Archive for March 2013

Five Common Misconceptions About Gay People

After my very popular blog two weeks ago titled “Five Things to Never Say to Gay People” (Link), I am following it up with these five common misconceptions about gay people. I thank some of my readers who gave me some of these ideas.

1. It’s a “white person’s thing.” The one cool thing about the LGBT community is that is intersects with every race, culture, country. Didn’t we all gasp when the president of Iran told an Ivy League audience “we don’t have gay people in Iran.” (Link to article) Perhaps there is some “inherent racial prejudice” with the LGBT community and we in leadership need to be very proactive and vigilant to assure our whole community are represented and are at the table.

2. Gay people don’t have kids. The demographics are continually shifting and more and more same gender couple are having children via natural childbirth methods as well as adoption. Also many gay people have

The number of same-gender female and male couples raising children is increasing rapidly

The number of same-gender female and male couples raising children is increasing rapidly

children in earlier marriages before coming out as gay. FACT: the percentage of same-gender household raising children increased from 17% in the 2000 US Census to 25% in 2010! (Link to ABC news article)

3. All gay people think about is sex – sex – sex. Maybe it just seems that way because many LGBT people may not have as many hang ups as other people about sexuality. Seriously, gay people also think about work, finances, hobbies, their communities and family… which brings us to:

4. If I am straight, my gay friends all want to make a pass at me. Most LGBT people are sensible enough to realize that their straight friends are not going to be interested sexually in them, plus why would we want to ruin a good friendship? Finally, don’t flatter yourself and assume you are your gay’s friends type anyway. Many gay people are very picky. (Smile)

5. All gay men are feminine (and drag queens) and all lesbians are masculine. Not true. Even though LGBT people are often fine with exhibiting both their masculine and feminine sides, there is a wide range of gender expression across the LGBT community. NOTE: it is very dangerous to jump to conclusions about someone’s sexual orientation based on their feminine or masculine qualities. Also this stereotyping is particular dangerous to our young people – we do not need gay male teens thinking the only careers for them are hair stylists and interior decorators, and all lesbian teens thinking they need to be truck drivers or mechanics. Pplease, no offense meant to hair stylists, interior designers and truck drives – LGBT people make great ones!)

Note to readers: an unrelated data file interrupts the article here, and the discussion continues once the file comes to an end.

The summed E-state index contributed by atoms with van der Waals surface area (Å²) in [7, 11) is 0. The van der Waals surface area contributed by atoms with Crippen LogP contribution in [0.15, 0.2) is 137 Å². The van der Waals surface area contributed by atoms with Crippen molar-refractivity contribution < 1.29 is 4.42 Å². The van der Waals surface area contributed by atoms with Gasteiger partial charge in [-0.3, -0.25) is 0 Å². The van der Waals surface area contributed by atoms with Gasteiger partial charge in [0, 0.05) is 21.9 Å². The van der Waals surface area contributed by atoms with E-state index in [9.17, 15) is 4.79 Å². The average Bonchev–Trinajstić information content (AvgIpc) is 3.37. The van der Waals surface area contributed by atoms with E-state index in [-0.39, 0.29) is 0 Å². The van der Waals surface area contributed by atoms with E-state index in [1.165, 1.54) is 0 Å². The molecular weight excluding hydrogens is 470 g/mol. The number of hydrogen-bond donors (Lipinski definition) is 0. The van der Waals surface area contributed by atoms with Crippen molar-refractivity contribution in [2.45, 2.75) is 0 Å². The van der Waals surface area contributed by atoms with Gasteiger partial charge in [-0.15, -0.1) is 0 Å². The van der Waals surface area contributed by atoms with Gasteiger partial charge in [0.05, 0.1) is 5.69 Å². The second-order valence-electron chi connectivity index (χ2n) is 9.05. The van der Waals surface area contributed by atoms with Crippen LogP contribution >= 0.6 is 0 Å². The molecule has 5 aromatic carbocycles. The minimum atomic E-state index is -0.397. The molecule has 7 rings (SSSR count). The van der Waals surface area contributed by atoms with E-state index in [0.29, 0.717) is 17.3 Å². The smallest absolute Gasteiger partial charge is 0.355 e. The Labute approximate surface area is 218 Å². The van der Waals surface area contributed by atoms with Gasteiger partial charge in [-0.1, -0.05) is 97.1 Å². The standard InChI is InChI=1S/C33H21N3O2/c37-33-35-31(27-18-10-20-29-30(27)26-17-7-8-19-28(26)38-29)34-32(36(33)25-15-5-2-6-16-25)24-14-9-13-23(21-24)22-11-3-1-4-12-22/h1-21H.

Announcement: Engaging with an Organization Developing A New Generation of Diverse Leaders

One of my passions and core areas of my consulting practice is diversity strategy and execution within organizations. I firmly believe that any organization as well as any city, state, province or country can be stronger and healthier if it truly leverages its complete diversity and brings out the best in every single participant.

In that vain, I am pleased to announce that I have accepted the invitation to be a trustee of a recently formed new nonprofit called “Collegiate Bridges”. The goal of Collegiate Bridges is to execute a crucial component of the Generational Plan of America of the Diversity Place by creating a paradigm shift in the way students from underrepresented populations are recruited by colleges in the US.

Students, such as Nkiruka Emeagwali, a medical student at Meharry Medical College in Nashville, Tennessee who was featured in an America - The Diversity Place online story, can be trained to provide health care to under-served populations

Students, such as Nkiruka Emeagwali, a medical student at Meharry Medical College in Nashville, Tennessee who was featured in an America – The Diversity Place online story, can be trained to provide health care to under-served populations


The Collegiate Bridges will examine ways to increase high school graduation rates among constituencies that are traditionally lower than the national average. If more students can be given the tools and assistance to graduate and later become innovative problem solvers, we can build a stronger nation and economy.

Some of the strategies of Collegiate Bridges will include innovative use of technology to build a unique “Super Internet Portal” and bridging with individuals, families, communities, faith-based organizations and more.

There are many reasons that inhibit our youth from achieving their full potential. I have blogged about one of these reasons, which is bullying. (link to my most recent blog on bullying which includes links to an earlier blog and several resources.)

The founder of Collegiate Bridges is Albert C. Jones, whose other current endeavors include www.americadiversityplace.com which documented “Stories of America” and “Multicultural Voices Across the Nation” in each of the 48 states in the continental US.

Other confirmed trustees in addition to founder Albert C. Jones and myself include:
• John E. Pierce, Associate VP for Affirmative Action and Diversity Outreach, Creighton University
• Dr. Marcia R. Robinson, Cultural Coordinator, West Las Vegas Art Center
• Dr. Elena Izquierdo, Associate Professor of Teacher Education, University of Texas El Paso
• Dr. Kimberly Fountain, Internal Medicine Physician from Memphis, Tn.

I look forward to working with Albert and this team of trustees to help raise a fully inclusive diverse set of future leaders.

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